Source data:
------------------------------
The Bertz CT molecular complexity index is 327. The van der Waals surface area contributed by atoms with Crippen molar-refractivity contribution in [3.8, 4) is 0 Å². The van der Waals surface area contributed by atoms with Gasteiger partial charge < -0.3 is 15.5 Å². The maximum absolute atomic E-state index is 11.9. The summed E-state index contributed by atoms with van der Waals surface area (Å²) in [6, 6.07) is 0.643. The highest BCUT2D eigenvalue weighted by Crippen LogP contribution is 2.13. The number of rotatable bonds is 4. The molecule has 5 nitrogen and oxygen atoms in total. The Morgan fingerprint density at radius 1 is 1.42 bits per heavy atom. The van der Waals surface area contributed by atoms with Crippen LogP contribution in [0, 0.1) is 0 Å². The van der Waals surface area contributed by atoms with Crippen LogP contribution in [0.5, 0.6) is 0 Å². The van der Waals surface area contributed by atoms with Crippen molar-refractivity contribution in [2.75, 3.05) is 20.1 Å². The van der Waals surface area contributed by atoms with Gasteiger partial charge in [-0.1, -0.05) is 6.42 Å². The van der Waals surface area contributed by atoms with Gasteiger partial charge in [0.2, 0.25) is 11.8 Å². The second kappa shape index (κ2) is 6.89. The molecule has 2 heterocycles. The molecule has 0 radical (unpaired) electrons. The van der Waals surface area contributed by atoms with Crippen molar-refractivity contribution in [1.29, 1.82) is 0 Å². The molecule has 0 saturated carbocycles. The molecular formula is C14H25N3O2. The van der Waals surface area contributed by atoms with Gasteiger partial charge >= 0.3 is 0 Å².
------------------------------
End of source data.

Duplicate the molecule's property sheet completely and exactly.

The Bertz CT molecular complexity index is 327. The van der Waals surface area contributed by atoms with Crippen molar-refractivity contribution in [3.8, 4) is 0 Å². The van der Waals surface area contributed by atoms with Gasteiger partial charge < -0.3 is 15.5 Å². The maximum absolute atomic E-state index is 11.9. The summed E-state index contributed by atoms with van der Waals surface area (Å²) in [6, 6.07) is 0.643. The highest BCUT2D eigenvalue weighted by Crippen LogP contribution is 2.13. The number of rotatable bonds is 4. The molecule has 5 nitrogen and oxygen atoms in total. The Morgan fingerprint density at radius 1 is 1.42 bits per heavy atom. The van der Waals surface area contributed by atoms with Crippen LogP contribution in [0, 0.1) is 0 Å². The van der Waals surface area contributed by atoms with Crippen LogP contribution in [0.5, 0.6) is 0 Å². The van der Waals surface area contributed by atoms with Crippen molar-refractivity contribution in [2.75, 3.05) is 20.1 Å². The van der Waals surface area contributed by atoms with Gasteiger partial charge in [-0.1, -0.05) is 6.42 Å². The van der Waals surface area contributed by atoms with Gasteiger partial charge in [0.2, 0.25) is 11.8 Å². The second kappa shape index (κ2) is 6.89. The molecule has 2 heterocycles. The molecule has 0 radical (unpaired) electrons. The van der Waals surface area contributed by atoms with Crippen molar-refractivity contribution in [1.29, 1.82) is 0 Å². The molecule has 0 saturated carbocycles. The molecular formula is C14H25N3O2. The van der Waals surface area contributed by atoms with Gasteiger partial charge >= 0.3 is 0 Å².